Tip 4: Remember that different people can fill different roles in your life. You may have “that friend” who you know you can count on to make you laugh. Or that friend who is always there to listen without judgment. Or someone who you can problem solve with, so that by the end of the conversation you’ve figured out how to accomplish the impossible. Make the most of each friend, each social media platform, and recognize that it is rare if not impossible for just one person or just one platform to meet all of our needs. It also may be that for some relationships you may need to get creative about how to stay connected. Maybe friends you watched the game with, can become friends you challenge to an online video game. Friends who you met for coffee to talk through your stresses can be friends you talk to over the phone with coffee you make at your house.
Tip 5: In-person interactions at home will change. Be flexible. Be kind. For many of us, school, work, and other activities meant that time with everyone together in the same living space was limited. In my family, school and work responsibilities have shifted quite suddenly and we are now all sharing the same home twenty-four hours a day, 7 days a week. Our child needs protected space and time (and supervision!) for remote schooling. My partner and I need space out of our child’s earshot for research meetings related to sensitive discussions (the research focus of our work includes suicide and trauma) and I need to coordinate to assure complete privacy for telepsychology when I am wearing my “clinical hat.” As I write this, my husband is on a study section call and my child is working on the literacy part of the day. I have moved one of my meetings to happen after my child’s bedtime and an earlier meeting took place by phone as my child ran around outside during “physical education.” All of these moving parts require patience and ongoing communication/coordination. Over the course of weeks to come, we will all need to be flexible – striving for effectiveness over perfection. We will need to be kind to ourselves, with self-compassion when we can’t live up to impossible expectations (such as being the best-ever homeschool teacher while maintaining the same level of productivity at work). We will need to be kind to each other, understanding that its normal for kids to be sad or mad at unexpected moments when we don’t explain things the way that their teacher does. We may find ourselves being uncharacteristically short or impatient or easily annoyed. Just notice. Take a breath. Give yourself a break and a “do over.” A few times I’ve caught myself being short with my child and have stopped what I’m doing, looked him in the eyes and apologized (“I’m sorry I was short with you”), checked in (“what do you need?”), and then after being present with and responsive to whatever was needed I explained what I will do next time (“I will work to be a better listener.”). I remind myself that this is difficult for him, too, and it is so important to be kind to him AND to myself as we adjust.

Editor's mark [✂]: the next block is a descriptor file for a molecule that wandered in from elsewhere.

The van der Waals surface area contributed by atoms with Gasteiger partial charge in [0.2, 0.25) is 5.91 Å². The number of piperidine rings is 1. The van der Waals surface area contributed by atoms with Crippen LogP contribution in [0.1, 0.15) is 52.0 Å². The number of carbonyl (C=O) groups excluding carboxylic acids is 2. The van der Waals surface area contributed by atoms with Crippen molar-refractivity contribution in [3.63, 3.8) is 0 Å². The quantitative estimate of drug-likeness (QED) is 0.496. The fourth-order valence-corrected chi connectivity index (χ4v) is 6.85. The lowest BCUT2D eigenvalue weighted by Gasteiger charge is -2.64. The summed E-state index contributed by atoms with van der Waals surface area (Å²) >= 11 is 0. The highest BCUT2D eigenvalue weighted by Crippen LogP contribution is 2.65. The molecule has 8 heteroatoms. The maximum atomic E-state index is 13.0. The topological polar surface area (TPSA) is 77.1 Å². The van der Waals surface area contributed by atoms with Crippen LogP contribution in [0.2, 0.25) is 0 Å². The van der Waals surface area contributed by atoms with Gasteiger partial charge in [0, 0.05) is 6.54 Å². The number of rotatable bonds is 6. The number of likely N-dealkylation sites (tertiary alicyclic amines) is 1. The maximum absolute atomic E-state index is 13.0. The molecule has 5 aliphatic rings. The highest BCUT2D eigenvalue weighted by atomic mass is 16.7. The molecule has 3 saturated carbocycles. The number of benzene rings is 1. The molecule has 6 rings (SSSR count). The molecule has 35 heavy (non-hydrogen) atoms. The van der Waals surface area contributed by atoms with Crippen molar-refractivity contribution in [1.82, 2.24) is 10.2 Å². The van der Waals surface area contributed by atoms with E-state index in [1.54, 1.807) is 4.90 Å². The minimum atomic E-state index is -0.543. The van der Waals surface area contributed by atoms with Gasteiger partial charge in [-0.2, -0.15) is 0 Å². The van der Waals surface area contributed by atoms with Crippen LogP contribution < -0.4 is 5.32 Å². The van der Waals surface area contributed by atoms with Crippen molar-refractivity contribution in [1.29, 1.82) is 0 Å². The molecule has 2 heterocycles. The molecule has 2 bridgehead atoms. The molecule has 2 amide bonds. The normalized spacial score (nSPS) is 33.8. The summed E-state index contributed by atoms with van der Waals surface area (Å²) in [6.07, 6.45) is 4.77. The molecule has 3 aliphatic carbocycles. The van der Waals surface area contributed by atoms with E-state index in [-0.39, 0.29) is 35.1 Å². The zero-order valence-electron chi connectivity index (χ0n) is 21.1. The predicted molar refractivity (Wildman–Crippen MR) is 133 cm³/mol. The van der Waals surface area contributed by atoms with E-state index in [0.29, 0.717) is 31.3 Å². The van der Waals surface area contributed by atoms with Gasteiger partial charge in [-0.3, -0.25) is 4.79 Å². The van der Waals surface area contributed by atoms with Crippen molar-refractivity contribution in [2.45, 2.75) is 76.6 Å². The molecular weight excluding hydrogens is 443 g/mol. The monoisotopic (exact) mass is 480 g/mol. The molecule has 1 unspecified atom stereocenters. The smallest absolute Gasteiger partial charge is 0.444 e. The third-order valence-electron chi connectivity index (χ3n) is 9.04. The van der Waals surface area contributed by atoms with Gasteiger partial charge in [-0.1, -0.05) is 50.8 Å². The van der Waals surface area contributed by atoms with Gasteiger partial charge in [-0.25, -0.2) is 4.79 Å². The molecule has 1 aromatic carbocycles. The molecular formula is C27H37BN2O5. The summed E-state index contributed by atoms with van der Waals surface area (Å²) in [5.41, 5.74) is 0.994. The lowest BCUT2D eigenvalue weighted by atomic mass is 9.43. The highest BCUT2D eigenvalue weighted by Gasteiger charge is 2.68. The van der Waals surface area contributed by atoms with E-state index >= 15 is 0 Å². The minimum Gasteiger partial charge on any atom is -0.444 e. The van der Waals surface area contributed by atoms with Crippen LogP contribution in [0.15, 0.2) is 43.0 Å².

Tip 6: Change is hard and this will take an effort – hang in there! It will be some time before routines take hold and stop being effortful. New routines will need to be created. The interactions that seemed so easy before will need work and renegotiation. Check in regularly with others in your life to see how things are going with your new approaches to staying and be flexible about making adjustments. Recently, when I was coping with the death of my father, a friend texted me, “Embrace all the feelings. You can do hard things.” I’ve scrolled back to that text more than a few times in the past two weeks. This fully-compliant-with-CDC-physical-distancing message has meant more to me than I can articulate.
We can all do this. Together. It will be hard. And we can do hard things.
Nicole Nugent, PhD is a clinical psychologist in Providence, Rhode Island, where her research at Brown Medical School is focused on understanding stress and trauma to develop better interventions and where her clinical work at Hasbro Children’s Hospital serves refugee youth. Dr. Nugent is an Associate Director for the STAR Initiative.